TOKYO: Asian messaging apps WeChat and Line are spending heavily on marketing as they seek to position themselves as global brands capable of challenging the likes of Facebook Messenger.
WeChat, owned by China's Tencent, has budgeted up to $200m for marketing overseas this year. This includes ads featuring Argentine soccer star Lionel Messi which have run in 15 countries and which have been instrumental in doubling the number of overseas users of the service to 100m between May and August this year.
Line, based in Japan but owned by Korean company Naver, declined to put a figure on its marketing spend but it has also invested in the use of celebrities in TV ads in many markets. In Spain, for example, Line downloads tripled to 15m in five months following TV commercials starring actors from a popular soap opera.
Another successful tactic has been to link up with phone manufacturers to pre-load the app on their models. Line users in India totalled 10m in three months when the app was pre-loaded onto Sony Xperia smartphones.
The approach of these two stands in contrast to rivals such as US-based WhatsApp, which relies on word of mouth and has become the leading chat app in many Western countries.
Asian messaging apps also tend to offer more features, such as 'stickers' – large cartoon-like emoticons – games and horoscopes, which regional users have found attractive but may be of less interest to others more accustomed to the relative simplicity of, for example, WhatsApp.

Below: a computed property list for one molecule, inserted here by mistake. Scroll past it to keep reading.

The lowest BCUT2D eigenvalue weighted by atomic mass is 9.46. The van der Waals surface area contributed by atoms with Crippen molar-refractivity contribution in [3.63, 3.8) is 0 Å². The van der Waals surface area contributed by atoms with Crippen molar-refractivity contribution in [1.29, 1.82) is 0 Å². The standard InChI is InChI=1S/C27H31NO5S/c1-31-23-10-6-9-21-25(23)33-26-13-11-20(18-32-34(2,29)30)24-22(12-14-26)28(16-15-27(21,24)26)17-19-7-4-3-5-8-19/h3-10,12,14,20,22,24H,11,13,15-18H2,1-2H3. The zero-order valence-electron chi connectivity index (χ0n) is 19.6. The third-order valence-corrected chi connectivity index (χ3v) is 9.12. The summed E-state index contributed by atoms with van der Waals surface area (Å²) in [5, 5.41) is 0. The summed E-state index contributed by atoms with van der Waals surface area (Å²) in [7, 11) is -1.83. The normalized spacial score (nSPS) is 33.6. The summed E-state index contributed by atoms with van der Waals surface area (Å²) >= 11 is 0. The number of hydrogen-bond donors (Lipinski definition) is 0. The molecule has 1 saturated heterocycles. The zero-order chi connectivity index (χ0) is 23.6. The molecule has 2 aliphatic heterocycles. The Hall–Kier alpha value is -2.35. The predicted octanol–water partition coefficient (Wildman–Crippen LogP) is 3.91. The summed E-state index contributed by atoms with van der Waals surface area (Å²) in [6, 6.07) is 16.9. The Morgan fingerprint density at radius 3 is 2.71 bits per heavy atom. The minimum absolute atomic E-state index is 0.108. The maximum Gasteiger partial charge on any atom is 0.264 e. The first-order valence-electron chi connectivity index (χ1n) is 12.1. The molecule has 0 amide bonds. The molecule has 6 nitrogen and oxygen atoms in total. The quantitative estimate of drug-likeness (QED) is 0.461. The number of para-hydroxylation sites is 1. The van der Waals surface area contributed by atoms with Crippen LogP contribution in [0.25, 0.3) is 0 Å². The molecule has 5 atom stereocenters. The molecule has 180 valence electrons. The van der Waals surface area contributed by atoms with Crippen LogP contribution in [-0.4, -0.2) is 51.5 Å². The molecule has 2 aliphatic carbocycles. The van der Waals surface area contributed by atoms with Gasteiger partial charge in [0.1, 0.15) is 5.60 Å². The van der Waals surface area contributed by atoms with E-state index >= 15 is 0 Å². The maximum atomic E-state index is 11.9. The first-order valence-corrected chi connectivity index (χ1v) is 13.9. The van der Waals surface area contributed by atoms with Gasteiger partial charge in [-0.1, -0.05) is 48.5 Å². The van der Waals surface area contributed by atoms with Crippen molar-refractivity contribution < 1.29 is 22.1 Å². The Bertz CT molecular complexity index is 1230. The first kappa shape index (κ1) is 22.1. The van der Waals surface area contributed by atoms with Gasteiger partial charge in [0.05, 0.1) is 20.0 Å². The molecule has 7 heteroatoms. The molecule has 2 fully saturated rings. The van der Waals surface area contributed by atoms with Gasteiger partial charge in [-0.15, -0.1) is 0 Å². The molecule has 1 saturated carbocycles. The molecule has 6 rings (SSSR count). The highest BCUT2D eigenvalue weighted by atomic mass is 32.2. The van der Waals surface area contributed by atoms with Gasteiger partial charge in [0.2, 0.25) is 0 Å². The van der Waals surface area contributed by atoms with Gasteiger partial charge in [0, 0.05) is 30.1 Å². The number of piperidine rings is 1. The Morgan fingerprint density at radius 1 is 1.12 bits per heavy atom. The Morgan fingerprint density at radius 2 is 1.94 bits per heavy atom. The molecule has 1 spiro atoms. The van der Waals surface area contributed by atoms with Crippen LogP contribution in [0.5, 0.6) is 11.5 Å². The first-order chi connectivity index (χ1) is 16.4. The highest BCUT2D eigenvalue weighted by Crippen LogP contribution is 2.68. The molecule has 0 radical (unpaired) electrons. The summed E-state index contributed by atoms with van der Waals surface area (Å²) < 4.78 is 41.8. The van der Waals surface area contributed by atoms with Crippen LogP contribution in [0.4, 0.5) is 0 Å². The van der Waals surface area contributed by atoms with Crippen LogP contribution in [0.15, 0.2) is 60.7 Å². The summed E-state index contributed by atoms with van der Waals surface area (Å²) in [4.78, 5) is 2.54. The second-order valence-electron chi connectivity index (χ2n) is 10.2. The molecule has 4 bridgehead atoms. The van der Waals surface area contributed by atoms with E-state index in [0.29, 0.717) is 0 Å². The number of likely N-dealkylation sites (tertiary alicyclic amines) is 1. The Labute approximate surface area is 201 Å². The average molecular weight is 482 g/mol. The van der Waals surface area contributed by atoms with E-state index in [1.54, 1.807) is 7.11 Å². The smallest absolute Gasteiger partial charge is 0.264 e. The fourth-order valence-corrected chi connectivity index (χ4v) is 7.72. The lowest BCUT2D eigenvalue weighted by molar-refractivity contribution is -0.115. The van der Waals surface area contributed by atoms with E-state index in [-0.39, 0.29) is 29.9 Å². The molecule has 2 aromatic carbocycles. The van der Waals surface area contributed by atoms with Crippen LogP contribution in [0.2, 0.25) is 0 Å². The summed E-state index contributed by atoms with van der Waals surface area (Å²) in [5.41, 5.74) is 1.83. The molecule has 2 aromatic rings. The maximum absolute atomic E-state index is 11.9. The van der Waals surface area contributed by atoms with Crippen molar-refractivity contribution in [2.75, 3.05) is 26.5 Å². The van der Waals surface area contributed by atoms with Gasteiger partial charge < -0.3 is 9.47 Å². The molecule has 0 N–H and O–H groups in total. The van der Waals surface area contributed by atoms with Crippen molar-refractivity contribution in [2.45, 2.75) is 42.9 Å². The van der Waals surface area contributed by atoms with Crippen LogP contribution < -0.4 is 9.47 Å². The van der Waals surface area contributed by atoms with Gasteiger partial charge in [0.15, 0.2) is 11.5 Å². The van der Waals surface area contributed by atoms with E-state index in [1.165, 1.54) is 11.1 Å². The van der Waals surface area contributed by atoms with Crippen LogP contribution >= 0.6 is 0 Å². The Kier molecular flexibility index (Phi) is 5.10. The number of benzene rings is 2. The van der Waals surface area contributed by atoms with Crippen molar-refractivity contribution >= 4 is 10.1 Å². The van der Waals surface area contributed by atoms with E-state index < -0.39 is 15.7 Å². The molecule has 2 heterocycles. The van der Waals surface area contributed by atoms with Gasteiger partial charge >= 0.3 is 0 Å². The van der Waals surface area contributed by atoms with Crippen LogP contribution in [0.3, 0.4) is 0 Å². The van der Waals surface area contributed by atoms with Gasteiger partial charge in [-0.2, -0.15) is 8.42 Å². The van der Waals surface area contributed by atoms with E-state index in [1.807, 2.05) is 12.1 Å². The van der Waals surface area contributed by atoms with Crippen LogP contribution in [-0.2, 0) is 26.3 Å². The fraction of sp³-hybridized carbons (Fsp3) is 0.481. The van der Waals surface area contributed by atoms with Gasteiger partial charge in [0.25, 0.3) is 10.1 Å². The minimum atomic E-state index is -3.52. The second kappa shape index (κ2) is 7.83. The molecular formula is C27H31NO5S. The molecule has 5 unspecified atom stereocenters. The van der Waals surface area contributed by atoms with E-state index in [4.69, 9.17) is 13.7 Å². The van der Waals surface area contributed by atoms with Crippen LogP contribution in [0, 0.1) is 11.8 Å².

Benedict Evans, a mobile and digital media consultant in London, noted that much of Line's growth had been driven by marketing. "The question is how sticky that will be?" he told Reuters
But David Gibson, senior research analyst of games and IT at Macquarie Securities in Tokyo, observed that this was one of the major ways in which Line and WeChat differed from other apps that had tried to expand beyond their home markets.
"The difference between the apps is who backs them," he said, adding: "Both [Line and WeChat] can fund global ambitions of penetration first and then monetization."
Even these two may baulk at trying to crack the US market, however, where TV advertising costs may be prohibitive, especially in relation to the anticipated return. The monetisation of chat apps has yet to progress very far.
Data sourced from Reuters; additional content by Warc staff